Fasting is primarily the act of willingly abstaining from some or all food, drink, or both, for a period of time. The word id derived from the old English , ‘ Feastan’ means to fast, observe, be strict. In Sanskrit ‘ Vrath’ means ‘determination’ and ‘Upavasa’ means ‘ near to God’.A fast may be total or partial concerning that from which one fasts, and may be prolonged or intermittent as to the period of fasting. Fasting is an important treatment modality for health preservation. In fasting, mental preparedness is an essential pre-condition. Prolonged fasting should be done only under the supervision of a competent Naturopath.
The duration of the fast depends upon the age of the patient, the nature of the disease and amount and type of drugs previously used. It is some times advisable to undertake a series of short fasts of two or three days and gradually increase the duration of each succeeding fast by a day or so. No harm will accrue to fasting patient provided they take rest and are under proper professional care.
Methods of fasting are water, juices or raw vegetable juices. The best, safest and most effective method is lime juice fasting. During fasting, the body burns up and excretes huge amounts of accumulated wastes. We can help this cleansing process by drinking alkaline juices. Sugars in juices will strengthen the heart, juice fasting is therefore the best form of fasting. All juices should be prepared from fresh fruit immediately before drinking. Canned or frozen juices should not be used. A precautionary measure, which must be observed in all cases of fasting, is the complete emptying of the bowels at the beginning of the fast by enema so that the patient is not bothered by gas or decomposing matter formed from the excrements remaining in the body. Enemas should be used at least every alternate day during the fasting period. The total liquid intake should be approximately six to eight glasses. A lot of energy is spent during the fast in the process of eliminating accumulated poisons and toxic waste materials. It is therefore, of utmost importance that the patient gets as much physical rest and mental relaxation as possible during the fast.
The success of the fast depends largely on how it is broken. The main rules for break in the fast are: do not overeat, eat slowly and chew your food thoroughly and take several days for the gradual change to the normal diet.
Benefits and Physiological effects of Fasting
Physicians of most cultures, throughout history, have recommended extended fasting as therapy for various conditions from ancient to modern. Though earlier observations were studied without scientific methodology or understanding they still point to utilization of fasting as a therapeutic modality. Earlier observations were based on animal behaviour but today they are based on animal physiology. We will try to discern in this article as to how best fasting could be useful in promoting ones health through review of literature that describes physiological and metabolic benefits.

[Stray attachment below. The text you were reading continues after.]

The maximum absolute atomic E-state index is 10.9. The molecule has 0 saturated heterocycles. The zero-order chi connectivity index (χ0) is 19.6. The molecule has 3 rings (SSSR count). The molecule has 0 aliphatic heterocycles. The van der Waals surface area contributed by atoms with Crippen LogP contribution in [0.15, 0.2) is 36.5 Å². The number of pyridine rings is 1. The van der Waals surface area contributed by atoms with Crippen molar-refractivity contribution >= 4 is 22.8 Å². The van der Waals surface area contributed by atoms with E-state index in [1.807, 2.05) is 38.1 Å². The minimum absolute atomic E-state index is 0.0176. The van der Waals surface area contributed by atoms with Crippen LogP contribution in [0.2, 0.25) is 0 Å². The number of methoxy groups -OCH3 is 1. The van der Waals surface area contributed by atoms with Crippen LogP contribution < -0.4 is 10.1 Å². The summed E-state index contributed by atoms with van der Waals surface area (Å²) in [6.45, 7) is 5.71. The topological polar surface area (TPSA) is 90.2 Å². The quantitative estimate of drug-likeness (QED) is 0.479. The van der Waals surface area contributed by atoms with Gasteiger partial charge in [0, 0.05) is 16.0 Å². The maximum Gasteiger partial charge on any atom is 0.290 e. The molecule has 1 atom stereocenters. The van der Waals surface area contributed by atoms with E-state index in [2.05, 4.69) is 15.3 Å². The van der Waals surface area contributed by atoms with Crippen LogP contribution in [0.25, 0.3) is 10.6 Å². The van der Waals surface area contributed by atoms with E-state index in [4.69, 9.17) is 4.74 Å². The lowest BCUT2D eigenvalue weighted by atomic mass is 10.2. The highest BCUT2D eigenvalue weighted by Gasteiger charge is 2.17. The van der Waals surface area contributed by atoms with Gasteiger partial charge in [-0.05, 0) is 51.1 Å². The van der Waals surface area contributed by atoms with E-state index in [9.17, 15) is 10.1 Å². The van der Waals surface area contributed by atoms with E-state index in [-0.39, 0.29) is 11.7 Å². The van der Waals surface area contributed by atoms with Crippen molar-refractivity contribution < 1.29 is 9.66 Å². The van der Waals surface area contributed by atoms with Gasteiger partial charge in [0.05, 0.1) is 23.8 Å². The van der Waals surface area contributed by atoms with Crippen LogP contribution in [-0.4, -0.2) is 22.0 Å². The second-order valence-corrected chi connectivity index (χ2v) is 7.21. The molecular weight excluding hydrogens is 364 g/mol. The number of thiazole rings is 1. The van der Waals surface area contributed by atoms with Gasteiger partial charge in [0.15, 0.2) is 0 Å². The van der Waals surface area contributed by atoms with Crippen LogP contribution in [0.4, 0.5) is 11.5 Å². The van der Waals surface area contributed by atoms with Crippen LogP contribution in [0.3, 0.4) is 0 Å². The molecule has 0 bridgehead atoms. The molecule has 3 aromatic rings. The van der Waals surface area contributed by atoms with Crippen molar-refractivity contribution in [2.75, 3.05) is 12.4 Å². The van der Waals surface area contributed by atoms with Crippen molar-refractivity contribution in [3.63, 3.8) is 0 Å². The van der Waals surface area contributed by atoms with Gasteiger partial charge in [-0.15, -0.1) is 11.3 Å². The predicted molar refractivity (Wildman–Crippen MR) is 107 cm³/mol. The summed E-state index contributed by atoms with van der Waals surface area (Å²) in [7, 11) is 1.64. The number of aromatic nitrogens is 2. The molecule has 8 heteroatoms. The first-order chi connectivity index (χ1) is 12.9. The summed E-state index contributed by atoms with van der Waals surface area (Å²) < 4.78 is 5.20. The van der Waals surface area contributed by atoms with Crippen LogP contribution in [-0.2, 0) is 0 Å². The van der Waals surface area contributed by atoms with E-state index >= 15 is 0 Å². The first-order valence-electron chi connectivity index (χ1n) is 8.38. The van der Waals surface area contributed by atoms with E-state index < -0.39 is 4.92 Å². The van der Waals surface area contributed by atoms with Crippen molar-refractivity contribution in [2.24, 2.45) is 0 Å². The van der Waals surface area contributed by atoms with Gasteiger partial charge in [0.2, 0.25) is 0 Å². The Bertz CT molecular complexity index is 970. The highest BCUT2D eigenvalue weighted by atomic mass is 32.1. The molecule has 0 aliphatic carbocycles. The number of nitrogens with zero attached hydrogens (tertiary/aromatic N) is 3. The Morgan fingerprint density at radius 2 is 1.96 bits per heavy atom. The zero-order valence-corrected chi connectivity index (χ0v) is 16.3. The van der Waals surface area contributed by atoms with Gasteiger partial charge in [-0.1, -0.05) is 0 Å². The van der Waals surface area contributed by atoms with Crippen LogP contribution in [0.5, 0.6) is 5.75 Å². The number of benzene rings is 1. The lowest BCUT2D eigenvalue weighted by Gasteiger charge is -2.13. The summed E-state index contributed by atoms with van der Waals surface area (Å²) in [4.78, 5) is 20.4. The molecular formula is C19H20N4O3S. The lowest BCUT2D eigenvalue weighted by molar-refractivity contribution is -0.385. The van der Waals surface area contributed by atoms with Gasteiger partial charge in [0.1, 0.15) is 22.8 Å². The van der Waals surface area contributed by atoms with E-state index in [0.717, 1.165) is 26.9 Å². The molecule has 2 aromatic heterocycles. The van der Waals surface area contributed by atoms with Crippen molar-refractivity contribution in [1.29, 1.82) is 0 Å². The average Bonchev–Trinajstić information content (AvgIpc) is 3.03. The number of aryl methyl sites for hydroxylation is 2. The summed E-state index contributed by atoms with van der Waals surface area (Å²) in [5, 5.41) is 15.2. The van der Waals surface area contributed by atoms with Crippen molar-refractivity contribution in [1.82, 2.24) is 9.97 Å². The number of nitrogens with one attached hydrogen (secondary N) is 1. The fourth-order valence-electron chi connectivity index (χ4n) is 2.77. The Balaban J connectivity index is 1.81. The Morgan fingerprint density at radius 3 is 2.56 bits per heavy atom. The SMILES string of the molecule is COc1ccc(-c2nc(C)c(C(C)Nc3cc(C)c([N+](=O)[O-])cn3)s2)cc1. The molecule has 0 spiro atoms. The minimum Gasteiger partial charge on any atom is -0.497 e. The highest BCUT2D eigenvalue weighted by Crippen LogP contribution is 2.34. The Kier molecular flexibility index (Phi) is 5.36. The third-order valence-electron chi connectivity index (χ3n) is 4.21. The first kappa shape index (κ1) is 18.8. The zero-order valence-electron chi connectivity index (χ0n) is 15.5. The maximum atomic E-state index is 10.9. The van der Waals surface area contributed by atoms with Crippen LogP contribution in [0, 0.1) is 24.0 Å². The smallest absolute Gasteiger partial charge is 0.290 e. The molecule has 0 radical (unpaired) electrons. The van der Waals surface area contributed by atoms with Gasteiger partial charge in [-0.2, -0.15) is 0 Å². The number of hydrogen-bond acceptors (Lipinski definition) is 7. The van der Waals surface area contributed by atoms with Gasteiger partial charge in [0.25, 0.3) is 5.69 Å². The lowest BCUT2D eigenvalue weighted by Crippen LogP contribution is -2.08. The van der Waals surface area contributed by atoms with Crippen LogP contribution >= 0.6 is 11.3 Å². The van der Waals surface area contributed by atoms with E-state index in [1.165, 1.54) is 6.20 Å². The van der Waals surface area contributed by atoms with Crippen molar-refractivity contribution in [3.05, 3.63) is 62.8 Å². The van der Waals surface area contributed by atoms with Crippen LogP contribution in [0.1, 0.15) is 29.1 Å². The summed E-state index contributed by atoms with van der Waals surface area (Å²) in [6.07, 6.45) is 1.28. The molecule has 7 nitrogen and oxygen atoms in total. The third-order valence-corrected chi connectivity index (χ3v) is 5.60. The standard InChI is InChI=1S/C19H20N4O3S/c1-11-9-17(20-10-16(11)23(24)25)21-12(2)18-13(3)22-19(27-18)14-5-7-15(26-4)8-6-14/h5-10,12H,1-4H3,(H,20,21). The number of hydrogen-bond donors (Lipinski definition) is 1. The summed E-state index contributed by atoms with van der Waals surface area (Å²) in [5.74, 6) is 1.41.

Prominent among the physiological effects conferred by fasting (Calorie Restriction and Intermittent Fasting) are the following: increased insulin sensitivity that results in reduced plasma glucose and insulin concentrations and improved glucose tolerance, reduced levels of oxidative stress as indicated by decreased oxidative damage to proteins, lipids and DNA, increased resistance to various types of stress including heat, oxidative and metabolic stresses and enhanced immune function.
Both gross and cellular physiology is profoundly affected by caloric restriction (CR) or intermittent fasting (IF) regimes. With respect to gross physiology there is of course a significant reduction of body fat and mass, which supports a healthy cardiovascular system and reduces incidents of myocardial infarction. In addition to cardioprotection a greater tolerance to stress is induced in the liver, the nutrient core of homo sapiens. The presence of alternative energy stores such as ketone bodies (e.g. β-hydroxybutyrate) enable homo sapiens to survive additional stresses of life. Excessive and deleterious blood glucose is curtailed by an enhanced sensitivity to insulin (Ins) and glucose and its utilization as an energy source.